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The Effects of Immigration on Wages: An Application of the Structural Skill-Cell Approach

  • Michael Gerfin
  • Boris Kaiser

This paper investigates how recent immigration inflows from 2002 to 2008 have affected wages in Switzerland. This period is of particular interest as it marks the time during which the bilateral agreement with the EU on the free cross-border movement of workers has been effective. Since different types of workers are likely to be unevenly affected by recent immigration inflows, we follow the "structural skill-cell approach". This paper provides two main contributions. First, we estimate empirically the elasticities of substitution between different types of workers in Switzerland. Our results suggest that natives and immigrants are imperfect substitutes. Regarding different skill levels, the estimates indicate that workers are imperfect substitutes across broad education groups and across different experience groups. Second, the estimated elasticities of substitution are used to simulate the impact on domestic wages using the actual immigration inflows from 2002 to 2008. For the long run, the simulations produce some notable distributional consequences across different types of workers: While previous immigrants incur wage losses (-1.6%), native workers are not negatively affected on average (+0.4%). In the short run, immigration has a negative macroeconomic effect on the average wage, which, however, gradually dies out in the process of capital adjustment.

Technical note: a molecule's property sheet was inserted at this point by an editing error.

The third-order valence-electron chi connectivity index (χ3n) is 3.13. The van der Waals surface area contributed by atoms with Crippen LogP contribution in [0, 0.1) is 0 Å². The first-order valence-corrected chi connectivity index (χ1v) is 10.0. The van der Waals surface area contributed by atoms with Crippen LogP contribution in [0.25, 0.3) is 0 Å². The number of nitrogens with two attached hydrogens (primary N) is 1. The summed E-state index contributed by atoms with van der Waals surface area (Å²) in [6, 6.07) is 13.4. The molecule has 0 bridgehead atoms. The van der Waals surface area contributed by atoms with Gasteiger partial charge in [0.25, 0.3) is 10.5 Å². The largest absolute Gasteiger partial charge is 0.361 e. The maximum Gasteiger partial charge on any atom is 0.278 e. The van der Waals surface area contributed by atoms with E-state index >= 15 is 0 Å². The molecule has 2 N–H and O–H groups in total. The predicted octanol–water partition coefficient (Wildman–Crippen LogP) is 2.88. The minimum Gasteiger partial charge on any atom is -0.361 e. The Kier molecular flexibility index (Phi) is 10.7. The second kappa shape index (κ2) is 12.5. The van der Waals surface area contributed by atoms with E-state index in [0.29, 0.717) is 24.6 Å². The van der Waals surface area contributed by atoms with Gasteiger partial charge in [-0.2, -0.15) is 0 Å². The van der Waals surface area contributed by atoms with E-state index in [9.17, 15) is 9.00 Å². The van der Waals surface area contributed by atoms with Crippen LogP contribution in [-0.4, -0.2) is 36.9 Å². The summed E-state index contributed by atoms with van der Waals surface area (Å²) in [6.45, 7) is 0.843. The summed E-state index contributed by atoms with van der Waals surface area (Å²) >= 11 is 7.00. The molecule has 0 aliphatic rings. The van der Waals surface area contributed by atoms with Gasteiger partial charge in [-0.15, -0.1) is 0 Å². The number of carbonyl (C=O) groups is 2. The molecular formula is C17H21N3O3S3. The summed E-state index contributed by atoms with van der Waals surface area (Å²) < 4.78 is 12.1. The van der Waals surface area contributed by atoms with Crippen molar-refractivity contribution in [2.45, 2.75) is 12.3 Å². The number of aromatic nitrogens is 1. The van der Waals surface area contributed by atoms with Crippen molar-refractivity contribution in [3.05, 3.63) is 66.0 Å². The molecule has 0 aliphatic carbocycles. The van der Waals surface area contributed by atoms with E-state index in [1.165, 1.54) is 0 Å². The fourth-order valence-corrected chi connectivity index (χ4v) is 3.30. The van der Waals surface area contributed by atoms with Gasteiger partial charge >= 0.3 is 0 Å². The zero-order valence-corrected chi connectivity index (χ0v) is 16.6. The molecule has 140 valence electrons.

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File URL: http://www.vwl.unibe.ch/papers/dp/dp1012.pdf
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Paper provided by Universitaet Bern, Departement Volkswirtschaft in its series Diskussionsschriften with number dp1012.

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Date of creation: Sep 2010
Date of revision:
Handle: RePEc:ube:dpvwib:dp1012
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  1. Francesco D'Amuri & Gianmarco I.P. Ottaviano & Giovanni Peri, 2008. "The Labor Market Impact of Immigration in Western Germany in the 1990's," NBER Working Papers 13851, National Bureau of Economic Research, Inc.
  2. John P. Haisken-DeNew & Klaus F. Zimmermann, . "Native Wage Impacts of Foreign Labor," Working Papers 9408, SELAPO Center for Human Resources.
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